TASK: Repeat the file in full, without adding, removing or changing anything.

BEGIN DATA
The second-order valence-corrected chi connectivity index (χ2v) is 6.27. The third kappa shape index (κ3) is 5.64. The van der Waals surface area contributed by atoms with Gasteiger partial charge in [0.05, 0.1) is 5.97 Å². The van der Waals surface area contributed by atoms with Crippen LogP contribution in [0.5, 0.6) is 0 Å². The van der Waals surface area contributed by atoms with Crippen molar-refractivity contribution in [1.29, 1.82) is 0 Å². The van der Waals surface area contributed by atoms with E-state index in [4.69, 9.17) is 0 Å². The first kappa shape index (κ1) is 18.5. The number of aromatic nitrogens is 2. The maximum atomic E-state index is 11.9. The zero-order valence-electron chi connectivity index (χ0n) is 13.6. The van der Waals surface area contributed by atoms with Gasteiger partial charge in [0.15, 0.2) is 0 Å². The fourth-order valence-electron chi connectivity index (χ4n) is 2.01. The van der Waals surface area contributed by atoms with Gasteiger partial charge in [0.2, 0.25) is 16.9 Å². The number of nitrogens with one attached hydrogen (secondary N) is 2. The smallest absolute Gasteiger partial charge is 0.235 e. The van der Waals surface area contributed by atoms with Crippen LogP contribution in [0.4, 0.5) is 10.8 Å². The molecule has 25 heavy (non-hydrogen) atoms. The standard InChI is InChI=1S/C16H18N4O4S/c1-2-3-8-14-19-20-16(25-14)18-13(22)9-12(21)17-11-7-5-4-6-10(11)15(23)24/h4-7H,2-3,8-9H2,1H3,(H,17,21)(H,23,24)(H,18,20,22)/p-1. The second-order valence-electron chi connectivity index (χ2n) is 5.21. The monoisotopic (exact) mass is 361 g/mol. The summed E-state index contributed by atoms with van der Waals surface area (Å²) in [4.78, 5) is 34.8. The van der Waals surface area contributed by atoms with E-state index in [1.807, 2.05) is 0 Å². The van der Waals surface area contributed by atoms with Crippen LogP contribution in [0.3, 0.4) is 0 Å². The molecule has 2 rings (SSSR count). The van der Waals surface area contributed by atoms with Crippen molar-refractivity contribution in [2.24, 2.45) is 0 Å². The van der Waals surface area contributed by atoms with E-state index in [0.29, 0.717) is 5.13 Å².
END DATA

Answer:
The second-order valence-corrected chi connectivity index (χ2v) is 6.27. The third kappa shape index (κ3) is 5.64. The van der Waals surface area contributed by atoms with Gasteiger partial charge in [0.05, 0.1) is 5.97 Å². The van der Waals surface area contributed by atoms with Crippen LogP contribution in [0.5, 0.6) is 0 Å². The van der Waals surface area contributed by atoms with Crippen molar-refractivity contribution in [1.29, 1.82) is 0 Å². The van der Waals surface area contributed by atoms with E-state index in [4.69, 9.17) is 0 Å². The first kappa shape index (κ1) is 18.5. The number of aromatic nitrogens is 2. The maximum atomic E-state index is 11.9. The zero-order valence-electron chi connectivity index (χ0n) is 13.6. The van der Waals surface area contributed by atoms with Gasteiger partial charge in [0.15, 0.2) is 0 Å². The fourth-order valence-electron chi connectivity index (χ4n) is 2.01. The van der Waals surface area contributed by atoms with Gasteiger partial charge in [0.2, 0.25) is 16.9 Å². The number of nitrogens with one attached hydrogen (secondary N) is 2. The smallest absolute Gasteiger partial charge is 0.235 e. The van der Waals surface area contributed by atoms with Crippen LogP contribution in [0.4, 0.5) is 10.8 Å². The molecule has 25 heavy (non-hydrogen) atoms. The standard InChI is InChI=1S/C16H18N4O4S/c1-2-3-8-14-19-20-16(25-14)18-13(22)9-12(21)17-11-7-5-4-6-10(11)15(23)24/h4-7H,2-3,8-9H2,1H3,(H,17,21)(H,23,24)(H,18,20,22)/p-1. The second-order valence-electron chi connectivity index (χ2n) is 5.21. The monoisotopic (exact) mass is 361 g/mol. The summed E-state index contributed by atoms with van der Waals surface area (Å²) in [4.78, 5) is 34.8. The van der Waals surface area contributed by atoms with E-state index in [1.807, 2.05) is 0 Å². The van der Waals surface area contributed by atoms with Crippen LogP contribution in [0.3, 0.4) is 0 Å². The molecule has 2 rings (SSSR count). The van der Waals surface area contributed by atoms with Crippen molar-refractivity contribution in [2.24, 2.45) is 0 Å². The van der Waals surface area contributed by atoms with E-state index in [0.29, 0.717) is 5.13 Å².